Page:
Listen, what I’m really saying is this: If anyone is hiring or knows of anyone who’s hiring a professional railway cheese eater, please pass along my contact information. I can provide references from past trips who can attest to my enjoyment of cheese and train travel. Also, I’m from Wisconsin, so I understand cheese on a very fundamental level.

Cheese is in my blood. Literally. My doctor says I need to cut back.


Away Message

Posted on December 28, 2010

This is a belated away message. I didn't put one up before, because I had thought I'd keep posting during a Christmas trip to Austin. I was wrong. Dead wrong.

Now I'm back in the NYC after 48 hours of travel, and I have one thing to say:

Blizzards--fuck 'em.

Back tomorrow with more humor, bigger and better than ever. Refreshed, reinvigorated, and re-something-elsed. (Re-elloquented? Sure, sounds good. So tired from travel.)

More soon,


The Big Day

Posted on December 22, 2010

Are you guys getting excited for Saturday? You know what day it is right? I wait all year for it--the day we get to open the big door on the Advent calendar!!!

What's gonna be inside this year? There's no way of knowing. My guess is a chocolate bell. Colleen, my wife, thinks it'll be a chocolate star, but that's stupid. It was a star last year. They wouldn't do that two years in a row. Where's the surprise in that?

Ohmygod ohmygod ohmygod!!! What do you think it's gonna be?! I'm only like 60-63% sure it'll be a chocolate bell. I also have this weird feeling it might be a chocolate cuckoo clock. I know, right?! Huge long shot. But, when I first looked at the new advent calendar this year, a little voice in my head said cuckoo clock. What if it's a cuckoo clock, you guys?! I'd lose my shit.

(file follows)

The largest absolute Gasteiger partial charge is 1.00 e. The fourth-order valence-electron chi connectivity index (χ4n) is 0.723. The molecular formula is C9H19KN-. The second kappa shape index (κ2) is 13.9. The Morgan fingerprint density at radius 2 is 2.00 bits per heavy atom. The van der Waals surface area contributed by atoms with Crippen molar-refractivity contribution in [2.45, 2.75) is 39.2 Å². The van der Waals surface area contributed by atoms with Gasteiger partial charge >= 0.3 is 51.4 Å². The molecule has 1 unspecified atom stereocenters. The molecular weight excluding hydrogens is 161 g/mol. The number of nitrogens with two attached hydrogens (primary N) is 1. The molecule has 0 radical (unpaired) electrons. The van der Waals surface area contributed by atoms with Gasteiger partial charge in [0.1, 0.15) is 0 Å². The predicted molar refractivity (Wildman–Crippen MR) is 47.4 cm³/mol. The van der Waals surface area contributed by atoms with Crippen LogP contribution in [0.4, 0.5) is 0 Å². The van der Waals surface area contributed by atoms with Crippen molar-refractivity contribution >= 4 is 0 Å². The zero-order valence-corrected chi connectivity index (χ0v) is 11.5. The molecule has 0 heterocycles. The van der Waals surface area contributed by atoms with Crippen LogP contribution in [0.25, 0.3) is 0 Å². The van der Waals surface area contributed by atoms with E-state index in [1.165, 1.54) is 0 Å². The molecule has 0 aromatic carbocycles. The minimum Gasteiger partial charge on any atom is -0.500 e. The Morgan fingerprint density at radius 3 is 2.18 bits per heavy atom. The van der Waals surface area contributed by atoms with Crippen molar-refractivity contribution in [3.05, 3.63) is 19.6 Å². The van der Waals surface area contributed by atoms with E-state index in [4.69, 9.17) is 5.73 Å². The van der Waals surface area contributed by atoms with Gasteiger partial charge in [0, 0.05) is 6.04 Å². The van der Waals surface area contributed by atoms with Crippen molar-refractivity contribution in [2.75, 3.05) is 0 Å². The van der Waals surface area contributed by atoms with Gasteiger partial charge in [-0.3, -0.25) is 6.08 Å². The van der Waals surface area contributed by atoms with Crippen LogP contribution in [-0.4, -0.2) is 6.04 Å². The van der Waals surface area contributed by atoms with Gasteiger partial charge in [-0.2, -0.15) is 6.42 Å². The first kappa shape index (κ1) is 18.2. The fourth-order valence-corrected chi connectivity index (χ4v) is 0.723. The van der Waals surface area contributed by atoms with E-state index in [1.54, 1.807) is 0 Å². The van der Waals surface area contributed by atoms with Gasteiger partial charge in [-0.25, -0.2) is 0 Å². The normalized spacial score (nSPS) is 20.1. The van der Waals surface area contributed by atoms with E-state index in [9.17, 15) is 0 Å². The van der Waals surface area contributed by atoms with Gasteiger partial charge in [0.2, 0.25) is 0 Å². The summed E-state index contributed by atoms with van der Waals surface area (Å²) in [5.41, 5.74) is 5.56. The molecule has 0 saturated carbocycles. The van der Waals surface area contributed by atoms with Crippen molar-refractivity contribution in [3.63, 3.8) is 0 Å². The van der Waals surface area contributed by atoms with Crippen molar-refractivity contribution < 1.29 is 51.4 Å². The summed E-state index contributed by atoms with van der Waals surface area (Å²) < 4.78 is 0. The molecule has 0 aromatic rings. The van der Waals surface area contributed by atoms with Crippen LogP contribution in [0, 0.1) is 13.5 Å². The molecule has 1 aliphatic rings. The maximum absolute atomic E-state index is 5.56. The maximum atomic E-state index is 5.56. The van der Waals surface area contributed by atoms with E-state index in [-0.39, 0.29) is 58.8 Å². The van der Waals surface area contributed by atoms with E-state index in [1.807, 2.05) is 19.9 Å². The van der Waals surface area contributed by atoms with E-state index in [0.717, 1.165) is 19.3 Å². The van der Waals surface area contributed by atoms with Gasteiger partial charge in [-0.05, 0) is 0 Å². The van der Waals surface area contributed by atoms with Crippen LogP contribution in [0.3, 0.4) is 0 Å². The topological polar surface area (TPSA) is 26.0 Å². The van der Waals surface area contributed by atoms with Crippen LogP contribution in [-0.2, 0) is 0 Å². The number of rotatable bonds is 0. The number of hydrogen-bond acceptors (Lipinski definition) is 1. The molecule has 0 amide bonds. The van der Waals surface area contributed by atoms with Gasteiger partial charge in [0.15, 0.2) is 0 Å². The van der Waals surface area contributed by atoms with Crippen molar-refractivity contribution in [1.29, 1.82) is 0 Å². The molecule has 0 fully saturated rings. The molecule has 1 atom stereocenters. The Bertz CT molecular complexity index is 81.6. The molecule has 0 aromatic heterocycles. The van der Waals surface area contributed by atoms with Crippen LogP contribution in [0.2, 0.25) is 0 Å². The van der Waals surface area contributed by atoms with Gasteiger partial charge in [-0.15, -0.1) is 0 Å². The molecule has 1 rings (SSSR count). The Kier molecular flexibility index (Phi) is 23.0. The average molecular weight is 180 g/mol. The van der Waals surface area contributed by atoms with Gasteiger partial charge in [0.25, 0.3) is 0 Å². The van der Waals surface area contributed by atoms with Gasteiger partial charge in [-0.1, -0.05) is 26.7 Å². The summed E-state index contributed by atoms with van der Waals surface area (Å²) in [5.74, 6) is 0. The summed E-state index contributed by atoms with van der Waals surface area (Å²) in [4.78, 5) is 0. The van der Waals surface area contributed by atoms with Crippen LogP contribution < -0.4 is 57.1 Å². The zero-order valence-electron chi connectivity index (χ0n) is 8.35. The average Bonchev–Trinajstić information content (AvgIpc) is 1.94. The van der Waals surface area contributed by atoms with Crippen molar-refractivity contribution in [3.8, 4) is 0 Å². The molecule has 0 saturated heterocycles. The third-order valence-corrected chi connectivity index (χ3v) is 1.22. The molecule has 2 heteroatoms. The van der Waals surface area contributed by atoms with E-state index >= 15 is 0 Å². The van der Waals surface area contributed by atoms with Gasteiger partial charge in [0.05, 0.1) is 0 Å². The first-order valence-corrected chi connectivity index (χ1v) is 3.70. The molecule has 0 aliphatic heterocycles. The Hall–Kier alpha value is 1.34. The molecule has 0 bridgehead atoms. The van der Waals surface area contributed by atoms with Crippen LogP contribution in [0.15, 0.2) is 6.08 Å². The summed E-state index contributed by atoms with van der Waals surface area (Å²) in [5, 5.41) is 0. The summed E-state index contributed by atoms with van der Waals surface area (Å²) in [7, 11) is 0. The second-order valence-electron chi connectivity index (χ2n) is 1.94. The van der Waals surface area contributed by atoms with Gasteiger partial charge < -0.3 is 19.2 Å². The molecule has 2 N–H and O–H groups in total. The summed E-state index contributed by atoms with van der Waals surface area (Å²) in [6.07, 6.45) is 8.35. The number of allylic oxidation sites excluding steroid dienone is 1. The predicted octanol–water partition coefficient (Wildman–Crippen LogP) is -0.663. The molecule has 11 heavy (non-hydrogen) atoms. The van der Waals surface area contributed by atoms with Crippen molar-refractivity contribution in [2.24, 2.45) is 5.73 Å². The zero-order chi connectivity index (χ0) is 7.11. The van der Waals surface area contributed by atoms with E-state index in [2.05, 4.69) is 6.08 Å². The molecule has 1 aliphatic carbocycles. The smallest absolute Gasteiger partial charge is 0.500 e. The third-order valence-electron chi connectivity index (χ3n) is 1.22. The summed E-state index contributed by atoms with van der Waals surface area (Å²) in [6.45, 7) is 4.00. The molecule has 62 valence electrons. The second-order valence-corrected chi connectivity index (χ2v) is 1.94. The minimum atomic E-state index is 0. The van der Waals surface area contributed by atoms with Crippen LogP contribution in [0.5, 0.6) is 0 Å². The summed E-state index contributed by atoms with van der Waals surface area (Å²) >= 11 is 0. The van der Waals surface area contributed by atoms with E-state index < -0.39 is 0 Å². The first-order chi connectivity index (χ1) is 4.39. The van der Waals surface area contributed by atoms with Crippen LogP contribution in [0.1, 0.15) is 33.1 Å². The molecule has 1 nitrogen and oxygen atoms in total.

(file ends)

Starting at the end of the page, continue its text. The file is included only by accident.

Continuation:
I wish the Saturday, the 25th would come earlier. Every morning this month, I've woken Colleen up at 5am, and we've rushed out in our pajamas to open up that day's door on the Advent calendar. Then we eat a huge goose dinner for breakfast. With all the trimmings. (It's been a long month, you guys.)

I tried shaking the calendar to see what it might be. Unfortunately, one of the other doors popped open, and a little chocolate angel fell out. I put it back, but I think Colleen noticed it was carpet-fuzzy. I just couldn't wait.

Now, it's almost here--the day when people all over the world celebrate opening the biggest door/flap on their Advent calendar. Black or white, tall or short, Jews, Hindus, Christians--we all look forward to the excitement of what's inside. [Note to blog's fact checker: Please check on the accuracy of this. Do tall people celebrate Advent Calendar Day?]

Happy Advent calendar season, everybody. Let's all sing a carol together, shall we?

O holy Advent calendar,
Your doors are filled with chocolate;
I think the big door
Might have a bell inside;

But then I thought,
What if it's a cuckoo clock?
If it is I would worry
I was psychic.

O calendar diviiiiiiiine.
O calendar, o calendar divine.


How to Miss an Eclipse